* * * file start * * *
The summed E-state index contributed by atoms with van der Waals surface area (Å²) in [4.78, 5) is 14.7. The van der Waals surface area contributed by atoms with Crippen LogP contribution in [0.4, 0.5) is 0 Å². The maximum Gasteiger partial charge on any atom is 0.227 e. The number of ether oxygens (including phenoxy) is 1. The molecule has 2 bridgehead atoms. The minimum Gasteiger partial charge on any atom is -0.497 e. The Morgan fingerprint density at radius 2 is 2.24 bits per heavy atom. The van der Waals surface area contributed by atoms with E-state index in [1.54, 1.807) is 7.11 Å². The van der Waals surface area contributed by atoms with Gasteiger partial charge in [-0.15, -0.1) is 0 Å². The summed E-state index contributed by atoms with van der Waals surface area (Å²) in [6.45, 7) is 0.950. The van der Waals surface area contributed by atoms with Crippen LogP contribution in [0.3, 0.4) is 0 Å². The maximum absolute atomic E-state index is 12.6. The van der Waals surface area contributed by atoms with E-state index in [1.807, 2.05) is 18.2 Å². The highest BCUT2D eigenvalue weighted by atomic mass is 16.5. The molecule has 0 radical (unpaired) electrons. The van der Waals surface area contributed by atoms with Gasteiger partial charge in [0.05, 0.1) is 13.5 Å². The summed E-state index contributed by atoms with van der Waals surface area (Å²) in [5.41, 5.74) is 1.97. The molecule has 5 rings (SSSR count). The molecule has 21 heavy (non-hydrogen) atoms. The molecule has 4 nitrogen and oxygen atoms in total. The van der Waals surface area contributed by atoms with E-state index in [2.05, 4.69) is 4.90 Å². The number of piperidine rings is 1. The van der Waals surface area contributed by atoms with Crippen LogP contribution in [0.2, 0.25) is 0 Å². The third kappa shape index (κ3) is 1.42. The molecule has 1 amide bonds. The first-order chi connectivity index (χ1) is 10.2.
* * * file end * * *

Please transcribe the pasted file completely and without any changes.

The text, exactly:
The summed E-state index contributed by atoms with van der Waals surface area (Å²) in [4.78, 5) is 14.7. The van der Waals surface area contributed by atoms with Crippen LogP contribution in [0.4, 0.5) is 0 Å². The maximum Gasteiger partial charge on any atom is 0.227 e. The number of ether oxygens (including phenoxy) is 1. The molecule has 2 bridgehead atoms. The minimum Gasteiger partial charge on any atom is -0.497 e. The Morgan fingerprint density at radius 2 is 2.24 bits per heavy atom. The van der Waals surface area contributed by atoms with E-state index in [1.54, 1.807) is 7.11 Å². The van der Waals surface area contributed by atoms with Gasteiger partial charge in [-0.15, -0.1) is 0 Å². The summed E-state index contributed by atoms with van der Waals surface area (Å²) in [6.45, 7) is 0.950. The van der Waals surface area contributed by atoms with Crippen LogP contribution in [0.3, 0.4) is 0 Å². The maximum absolute atomic E-state index is 12.6. The van der Waals surface area contributed by atoms with E-state index in [1.807, 2.05) is 18.2 Å². The highest BCUT2D eigenvalue weighted by atomic mass is 16.5. The molecule has 0 radical (unpaired) electrons. The van der Waals surface area contributed by atoms with Gasteiger partial charge in [0.05, 0.1) is 13.5 Å². The summed E-state index contributed by atoms with van der Waals surface area (Å²) in [5.41, 5.74) is 1.97. The molecule has 5 rings (SSSR count). The molecule has 21 heavy (non-hydrogen) atoms. The molecule has 4 nitrogen and oxygen atoms in total. The van der Waals surface area contributed by atoms with E-state index in [2.05, 4.69) is 4.90 Å². The number of piperidine rings is 1. The van der Waals surface area contributed by atoms with Crippen LogP contribution in [0.2, 0.25) is 0 Å². The third kappa shape index (κ3) is 1.42. The molecule has 1 amide bonds. The first-order chi connectivity index (χ1) is 10.2.